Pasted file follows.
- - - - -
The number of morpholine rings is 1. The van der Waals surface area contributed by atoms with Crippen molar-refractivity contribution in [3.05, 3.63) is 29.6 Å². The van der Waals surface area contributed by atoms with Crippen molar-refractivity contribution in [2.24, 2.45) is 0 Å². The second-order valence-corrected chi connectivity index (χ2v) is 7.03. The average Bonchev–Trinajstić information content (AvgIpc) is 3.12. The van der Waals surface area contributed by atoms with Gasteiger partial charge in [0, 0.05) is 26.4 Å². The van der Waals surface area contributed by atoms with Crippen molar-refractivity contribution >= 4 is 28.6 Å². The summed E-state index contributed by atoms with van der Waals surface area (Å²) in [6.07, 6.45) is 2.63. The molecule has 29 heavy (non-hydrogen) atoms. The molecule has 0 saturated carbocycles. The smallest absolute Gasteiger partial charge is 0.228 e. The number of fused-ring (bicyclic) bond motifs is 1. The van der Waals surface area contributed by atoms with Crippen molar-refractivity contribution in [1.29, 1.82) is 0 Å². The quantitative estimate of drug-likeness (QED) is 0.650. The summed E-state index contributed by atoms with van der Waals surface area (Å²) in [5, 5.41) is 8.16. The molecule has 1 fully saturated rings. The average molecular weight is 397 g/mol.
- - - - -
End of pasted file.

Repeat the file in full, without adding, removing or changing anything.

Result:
The number of morpholine rings is 1. The van der Waals surface area contributed by atoms with Crippen molar-refractivity contribution in [3.05, 3.63) is 29.6 Å². The van der Waals surface area contributed by atoms with Crippen molar-refractivity contribution in [2.24, 2.45) is 0 Å². The second-order valence-corrected chi connectivity index (χ2v) is 7.03. The average Bonchev–Trinajstić information content (AvgIpc) is 3.12. The van der Waals surface area contributed by atoms with Gasteiger partial charge in [0, 0.05) is 26.4 Å². The van der Waals surface area contributed by atoms with Crippen molar-refractivity contribution >= 4 is 28.6 Å². The summed E-state index contributed by atoms with van der Waals surface area (Å²) in [6.07, 6.45) is 2.63. The molecule has 29 heavy (non-hydrogen) atoms. The molecule has 0 saturated carbocycles. The smallest absolute Gasteiger partial charge is 0.228 e. The number of fused-ring (bicyclic) bond motifs is 1. The van der Waals surface area contributed by atoms with Crippen molar-refractivity contribution in [1.29, 1.82) is 0 Å². The quantitative estimate of drug-likeness (QED) is 0.650. The summed E-state index contributed by atoms with van der Waals surface area (Å²) in [5, 5.41) is 8.16. The molecule has 1 fully saturated rings. The average molecular weight is 397 g/mol.